Russian activist blames officials for threats
MOSCOW (AP) — A pregnant Russian human rights researcher said Thursday she had received anonymous text messages threatening her life and that of her child, which she believes are linked to her work in the troubled North Caucasus region.
Tanya Lokshina of Human Rights Watch said she suspected that security officials were bugging her telephone and making the threats after she arranged a business trip to Dagestan, a mostly Muslim province of North Caucasus, last week. The unknown authors wrote she would go through "an uneasy 'birth'" and vowed to come after her in Moscow.
The Russian Interior Ministry said it had received a request from Russia's rights ombudsman to investigate Lokshina's claims and would conduct the probe.
Lokshina said the messages contained information that would be impossible to know without security services involvement, such as her due date, her unregistered home address and her relatives' travel plans.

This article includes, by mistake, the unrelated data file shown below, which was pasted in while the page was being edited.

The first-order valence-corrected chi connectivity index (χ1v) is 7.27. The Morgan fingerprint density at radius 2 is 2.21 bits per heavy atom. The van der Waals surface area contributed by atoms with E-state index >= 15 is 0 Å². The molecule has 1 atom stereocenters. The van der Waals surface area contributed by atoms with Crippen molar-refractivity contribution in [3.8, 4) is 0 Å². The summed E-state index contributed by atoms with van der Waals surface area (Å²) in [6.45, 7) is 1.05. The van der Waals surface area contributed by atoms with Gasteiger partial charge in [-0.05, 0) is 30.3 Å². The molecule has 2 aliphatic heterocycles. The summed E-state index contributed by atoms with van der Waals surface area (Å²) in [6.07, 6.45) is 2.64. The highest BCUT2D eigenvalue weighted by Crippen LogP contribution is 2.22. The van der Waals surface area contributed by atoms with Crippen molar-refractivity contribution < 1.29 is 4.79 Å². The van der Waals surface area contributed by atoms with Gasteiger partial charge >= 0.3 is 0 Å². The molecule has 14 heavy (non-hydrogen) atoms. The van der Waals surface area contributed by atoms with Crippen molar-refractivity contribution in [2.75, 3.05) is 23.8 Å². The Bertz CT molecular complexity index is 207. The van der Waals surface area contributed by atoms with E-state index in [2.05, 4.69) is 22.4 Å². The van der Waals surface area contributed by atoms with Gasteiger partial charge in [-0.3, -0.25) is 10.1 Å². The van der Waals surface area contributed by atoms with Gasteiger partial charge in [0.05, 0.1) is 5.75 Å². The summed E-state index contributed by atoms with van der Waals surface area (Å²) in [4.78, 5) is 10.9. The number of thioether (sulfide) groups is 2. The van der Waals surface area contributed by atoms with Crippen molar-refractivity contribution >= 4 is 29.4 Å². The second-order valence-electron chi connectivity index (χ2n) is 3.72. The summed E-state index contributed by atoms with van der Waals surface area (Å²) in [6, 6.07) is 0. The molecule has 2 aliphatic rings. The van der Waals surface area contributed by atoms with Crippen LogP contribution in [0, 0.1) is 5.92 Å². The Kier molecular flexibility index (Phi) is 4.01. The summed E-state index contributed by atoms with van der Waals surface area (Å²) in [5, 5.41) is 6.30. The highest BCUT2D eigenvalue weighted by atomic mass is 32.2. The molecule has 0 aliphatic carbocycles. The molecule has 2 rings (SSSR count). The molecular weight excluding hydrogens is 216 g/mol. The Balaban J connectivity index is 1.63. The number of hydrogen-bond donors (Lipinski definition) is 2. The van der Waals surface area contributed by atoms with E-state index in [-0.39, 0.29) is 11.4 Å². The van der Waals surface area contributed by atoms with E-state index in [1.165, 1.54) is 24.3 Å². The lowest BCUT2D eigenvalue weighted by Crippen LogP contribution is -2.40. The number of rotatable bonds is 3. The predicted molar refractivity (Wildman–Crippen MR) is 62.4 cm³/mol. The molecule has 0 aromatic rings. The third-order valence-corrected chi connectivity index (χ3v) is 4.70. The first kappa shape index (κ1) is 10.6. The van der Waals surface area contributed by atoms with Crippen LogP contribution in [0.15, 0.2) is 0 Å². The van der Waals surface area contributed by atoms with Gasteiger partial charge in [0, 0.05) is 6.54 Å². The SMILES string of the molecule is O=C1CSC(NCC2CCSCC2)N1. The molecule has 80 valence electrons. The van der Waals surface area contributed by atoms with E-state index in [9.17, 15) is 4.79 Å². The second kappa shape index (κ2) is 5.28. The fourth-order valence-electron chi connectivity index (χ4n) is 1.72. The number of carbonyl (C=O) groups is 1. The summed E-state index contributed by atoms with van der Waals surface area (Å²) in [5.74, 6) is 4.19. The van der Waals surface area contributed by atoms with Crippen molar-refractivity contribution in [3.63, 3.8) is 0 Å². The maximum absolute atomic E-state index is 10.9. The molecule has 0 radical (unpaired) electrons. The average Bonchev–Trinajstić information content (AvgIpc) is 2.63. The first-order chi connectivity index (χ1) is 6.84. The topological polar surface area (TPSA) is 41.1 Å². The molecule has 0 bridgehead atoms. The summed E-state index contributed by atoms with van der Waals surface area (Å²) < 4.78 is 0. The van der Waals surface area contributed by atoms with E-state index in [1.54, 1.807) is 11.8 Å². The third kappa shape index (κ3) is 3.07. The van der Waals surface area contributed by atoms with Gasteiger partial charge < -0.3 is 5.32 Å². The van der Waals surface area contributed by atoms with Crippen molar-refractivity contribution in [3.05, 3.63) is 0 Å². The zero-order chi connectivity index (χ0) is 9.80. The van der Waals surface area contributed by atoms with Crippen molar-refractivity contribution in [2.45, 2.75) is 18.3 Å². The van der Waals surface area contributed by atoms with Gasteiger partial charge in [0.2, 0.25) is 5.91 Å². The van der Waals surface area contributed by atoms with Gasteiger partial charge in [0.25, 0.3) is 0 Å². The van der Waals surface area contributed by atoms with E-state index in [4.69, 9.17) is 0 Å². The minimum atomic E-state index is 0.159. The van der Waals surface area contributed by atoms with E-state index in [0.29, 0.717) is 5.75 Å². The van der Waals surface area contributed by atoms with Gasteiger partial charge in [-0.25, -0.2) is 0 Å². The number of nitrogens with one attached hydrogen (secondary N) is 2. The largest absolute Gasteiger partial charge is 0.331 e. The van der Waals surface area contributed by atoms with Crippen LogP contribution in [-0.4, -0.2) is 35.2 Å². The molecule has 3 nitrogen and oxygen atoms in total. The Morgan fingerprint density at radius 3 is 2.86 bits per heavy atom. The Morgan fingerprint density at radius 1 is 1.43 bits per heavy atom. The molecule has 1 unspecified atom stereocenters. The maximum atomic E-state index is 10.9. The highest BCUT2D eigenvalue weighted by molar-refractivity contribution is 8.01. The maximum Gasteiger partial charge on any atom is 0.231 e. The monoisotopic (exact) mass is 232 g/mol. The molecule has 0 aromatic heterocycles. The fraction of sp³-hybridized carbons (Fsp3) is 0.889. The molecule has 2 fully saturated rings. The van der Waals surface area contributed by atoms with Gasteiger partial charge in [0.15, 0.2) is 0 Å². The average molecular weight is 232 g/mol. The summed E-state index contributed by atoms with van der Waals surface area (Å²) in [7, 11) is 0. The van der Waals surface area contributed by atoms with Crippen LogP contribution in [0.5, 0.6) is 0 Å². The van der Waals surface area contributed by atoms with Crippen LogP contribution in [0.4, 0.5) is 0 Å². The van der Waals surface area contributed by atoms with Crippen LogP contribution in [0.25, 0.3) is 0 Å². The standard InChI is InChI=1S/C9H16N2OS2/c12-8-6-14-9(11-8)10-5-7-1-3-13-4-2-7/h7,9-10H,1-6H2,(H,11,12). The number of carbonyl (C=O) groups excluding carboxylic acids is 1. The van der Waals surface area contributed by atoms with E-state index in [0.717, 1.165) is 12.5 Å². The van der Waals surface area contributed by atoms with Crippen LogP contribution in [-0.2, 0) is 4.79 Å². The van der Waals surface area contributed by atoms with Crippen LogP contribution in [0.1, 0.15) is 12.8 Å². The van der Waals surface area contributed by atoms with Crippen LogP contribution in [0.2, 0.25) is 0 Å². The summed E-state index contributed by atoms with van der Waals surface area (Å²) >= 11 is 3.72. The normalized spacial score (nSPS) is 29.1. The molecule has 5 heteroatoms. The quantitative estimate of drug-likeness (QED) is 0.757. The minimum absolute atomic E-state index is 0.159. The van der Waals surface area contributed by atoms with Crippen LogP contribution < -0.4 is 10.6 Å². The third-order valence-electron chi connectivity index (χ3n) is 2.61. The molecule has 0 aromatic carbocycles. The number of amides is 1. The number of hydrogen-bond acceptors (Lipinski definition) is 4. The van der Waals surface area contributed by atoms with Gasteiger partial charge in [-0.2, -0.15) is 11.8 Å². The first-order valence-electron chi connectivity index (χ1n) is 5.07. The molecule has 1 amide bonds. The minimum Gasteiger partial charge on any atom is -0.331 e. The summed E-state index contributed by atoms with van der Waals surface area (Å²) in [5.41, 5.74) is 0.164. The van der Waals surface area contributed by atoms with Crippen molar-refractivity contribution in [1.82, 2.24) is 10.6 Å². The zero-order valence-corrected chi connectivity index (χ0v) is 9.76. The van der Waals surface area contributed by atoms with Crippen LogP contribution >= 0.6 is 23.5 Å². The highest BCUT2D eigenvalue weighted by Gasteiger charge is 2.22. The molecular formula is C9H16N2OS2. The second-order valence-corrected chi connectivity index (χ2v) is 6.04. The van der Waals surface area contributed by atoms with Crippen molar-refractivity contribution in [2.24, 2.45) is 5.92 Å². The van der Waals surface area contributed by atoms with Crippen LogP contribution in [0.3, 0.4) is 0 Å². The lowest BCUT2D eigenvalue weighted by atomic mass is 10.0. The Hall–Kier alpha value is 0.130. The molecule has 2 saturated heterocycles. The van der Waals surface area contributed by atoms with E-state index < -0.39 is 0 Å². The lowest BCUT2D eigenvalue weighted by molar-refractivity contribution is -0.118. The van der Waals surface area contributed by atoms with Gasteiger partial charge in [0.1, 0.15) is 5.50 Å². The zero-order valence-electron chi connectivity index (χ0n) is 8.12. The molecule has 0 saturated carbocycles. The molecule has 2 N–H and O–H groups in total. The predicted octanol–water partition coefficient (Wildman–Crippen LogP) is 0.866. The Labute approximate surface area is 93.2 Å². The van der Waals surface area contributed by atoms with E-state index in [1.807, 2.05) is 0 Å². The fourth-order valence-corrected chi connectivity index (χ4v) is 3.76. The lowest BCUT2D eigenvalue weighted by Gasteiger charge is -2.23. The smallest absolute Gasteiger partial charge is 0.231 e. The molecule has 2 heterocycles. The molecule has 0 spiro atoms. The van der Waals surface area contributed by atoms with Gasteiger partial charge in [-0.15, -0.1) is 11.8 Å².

Activists and independent journalists who worked in the volatile North Caucasus region frequently faced kidnapping, threats and even death.
Journalist Anna Politkovskaya, a fierce critic of the Kremlin and its policy of Chechnya, was gunned down in the elevator of her Moscow apartment building in 2006, and activist Natalya Estemirova, who collected evidence of rights abuses by security forces in Chechnya, was abducted in 2009 and found shot dead the same day.